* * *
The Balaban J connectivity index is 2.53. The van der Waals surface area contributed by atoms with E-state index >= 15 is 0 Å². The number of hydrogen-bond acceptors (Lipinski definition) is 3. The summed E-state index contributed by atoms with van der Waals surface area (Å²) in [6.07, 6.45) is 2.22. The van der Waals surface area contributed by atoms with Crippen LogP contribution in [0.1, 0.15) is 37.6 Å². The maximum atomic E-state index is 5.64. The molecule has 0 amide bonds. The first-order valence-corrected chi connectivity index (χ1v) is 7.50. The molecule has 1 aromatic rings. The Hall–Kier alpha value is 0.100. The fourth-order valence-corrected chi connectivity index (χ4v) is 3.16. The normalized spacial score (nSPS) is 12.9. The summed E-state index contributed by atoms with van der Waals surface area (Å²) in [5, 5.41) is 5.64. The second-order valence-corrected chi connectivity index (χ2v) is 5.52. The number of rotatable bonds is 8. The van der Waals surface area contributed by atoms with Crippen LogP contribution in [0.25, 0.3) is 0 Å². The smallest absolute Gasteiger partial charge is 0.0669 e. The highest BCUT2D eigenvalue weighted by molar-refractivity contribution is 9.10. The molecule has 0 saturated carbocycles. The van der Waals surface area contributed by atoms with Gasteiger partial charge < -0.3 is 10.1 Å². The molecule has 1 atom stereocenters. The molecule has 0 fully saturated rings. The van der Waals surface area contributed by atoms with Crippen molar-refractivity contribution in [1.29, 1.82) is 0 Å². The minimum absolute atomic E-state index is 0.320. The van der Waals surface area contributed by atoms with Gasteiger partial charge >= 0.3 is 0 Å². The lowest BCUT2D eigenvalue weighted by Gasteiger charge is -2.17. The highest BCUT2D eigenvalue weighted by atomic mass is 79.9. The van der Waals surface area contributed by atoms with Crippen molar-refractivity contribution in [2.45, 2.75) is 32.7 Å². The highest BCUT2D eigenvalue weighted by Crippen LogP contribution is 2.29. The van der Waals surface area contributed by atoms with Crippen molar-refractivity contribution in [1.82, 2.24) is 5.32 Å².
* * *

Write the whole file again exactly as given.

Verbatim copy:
The Balaban J connectivity index is 2.53. The van der Waals surface area contributed by atoms with E-state index >= 15 is 0 Å². The number of hydrogen-bond acceptors (Lipinski definition) is 3. The summed E-state index contributed by atoms with van der Waals surface area (Å²) in [6.07, 6.45) is 2.22. The van der Waals surface area contributed by atoms with Crippen LogP contribution in [0.1, 0.15) is 37.6 Å². The maximum atomic E-state index is 5.64. The molecule has 0 amide bonds. The first-order valence-corrected chi connectivity index (χ1v) is 7.50. The molecule has 1 aromatic rings. The Hall–Kier alpha value is 0.100. The fourth-order valence-corrected chi connectivity index (χ4v) is 3.16. The normalized spacial score (nSPS) is 12.9. The summed E-state index contributed by atoms with van der Waals surface area (Å²) in [5, 5.41) is 5.64. The second-order valence-corrected chi connectivity index (χ2v) is 5.52. The number of rotatable bonds is 8. The van der Waals surface area contributed by atoms with Crippen LogP contribution in [0.25, 0.3) is 0 Å². The smallest absolute Gasteiger partial charge is 0.0669 e. The highest BCUT2D eigenvalue weighted by molar-refractivity contribution is 9.10. The molecule has 0 saturated carbocycles. The van der Waals surface area contributed by atoms with Gasteiger partial charge < -0.3 is 10.1 Å². The molecule has 1 atom stereocenters. The molecule has 0 fully saturated rings. The van der Waals surface area contributed by atoms with Crippen molar-refractivity contribution in [1.29, 1.82) is 0 Å². The minimum absolute atomic E-state index is 0.320. The van der Waals surface area contributed by atoms with Gasteiger partial charge >= 0.3 is 0 Å². The lowest BCUT2D eigenvalue weighted by Gasteiger charge is -2.17. The highest BCUT2D eigenvalue weighted by atomic mass is 79.9. The van der Waals surface area contributed by atoms with Crippen molar-refractivity contribution in [2.45, 2.75) is 32.7 Å². The highest BCUT2D eigenvalue weighted by Crippen LogP contribution is 2.29. The van der Waals surface area contributed by atoms with Crippen molar-refractivity contribution in [1.82, 2.24) is 5.32 Å².